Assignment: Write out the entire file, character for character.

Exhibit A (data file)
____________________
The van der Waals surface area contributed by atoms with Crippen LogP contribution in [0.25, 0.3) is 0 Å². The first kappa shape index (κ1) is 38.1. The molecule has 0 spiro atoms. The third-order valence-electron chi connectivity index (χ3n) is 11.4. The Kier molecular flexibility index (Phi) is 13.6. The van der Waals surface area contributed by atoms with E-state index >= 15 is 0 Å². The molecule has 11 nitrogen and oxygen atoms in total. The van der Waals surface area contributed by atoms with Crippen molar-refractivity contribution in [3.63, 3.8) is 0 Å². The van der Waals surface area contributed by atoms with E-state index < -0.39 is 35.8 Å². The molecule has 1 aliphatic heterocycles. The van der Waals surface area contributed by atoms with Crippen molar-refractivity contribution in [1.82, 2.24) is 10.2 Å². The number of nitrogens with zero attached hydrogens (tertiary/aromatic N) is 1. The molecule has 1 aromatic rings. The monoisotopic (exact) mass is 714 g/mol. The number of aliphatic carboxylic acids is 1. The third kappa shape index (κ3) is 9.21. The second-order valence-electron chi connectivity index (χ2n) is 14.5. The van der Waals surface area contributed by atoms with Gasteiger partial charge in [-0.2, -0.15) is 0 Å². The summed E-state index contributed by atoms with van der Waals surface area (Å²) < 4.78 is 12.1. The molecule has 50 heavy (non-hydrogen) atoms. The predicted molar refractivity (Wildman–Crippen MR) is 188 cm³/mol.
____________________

The van der Waals surface area contributed by atoms with Crippen LogP contribution in [0.25, 0.3) is 0 Å². The first kappa shape index (κ1) is 38.1. The molecule has 0 spiro atoms. The third-order valence-electron chi connectivity index (χ3n) is 11.4. The Kier molecular flexibility index (Phi) is 13.6. The van der Waals surface area contributed by atoms with E-state index >= 15 is 0 Å². The molecule has 11 nitrogen and oxygen atoms in total. The van der Waals surface area contributed by atoms with Crippen molar-refractivity contribution in [3.63, 3.8) is 0 Å². The van der Waals surface area contributed by atoms with E-state index < -0.39 is 35.8 Å². The molecule has 1 aliphatic heterocycles. The van der Waals surface area contributed by atoms with Crippen molar-refractivity contribution in [1.82, 2.24) is 10.2 Å². The number of nitrogens with zero attached hydrogens (tertiary/aromatic N) is 1. The molecule has 1 aromatic rings. The monoisotopic (exact) mass is 714 g/mol. The number of aliphatic carboxylic acids is 1. The third kappa shape index (κ3) is 9.21. The second-order valence-electron chi connectivity index (χ2n) is 14.5. The van der Waals surface area contributed by atoms with Gasteiger partial charge in [-0.2, -0.15) is 0 Å². The summed E-state index contributed by atoms with van der Waals surface area (Å²) < 4.78 is 12.1. The molecule has 50 heavy (non-hydrogen) atoms. The predicted molar refractivity (Wildman–Crippen MR) is 188 cm³/mol.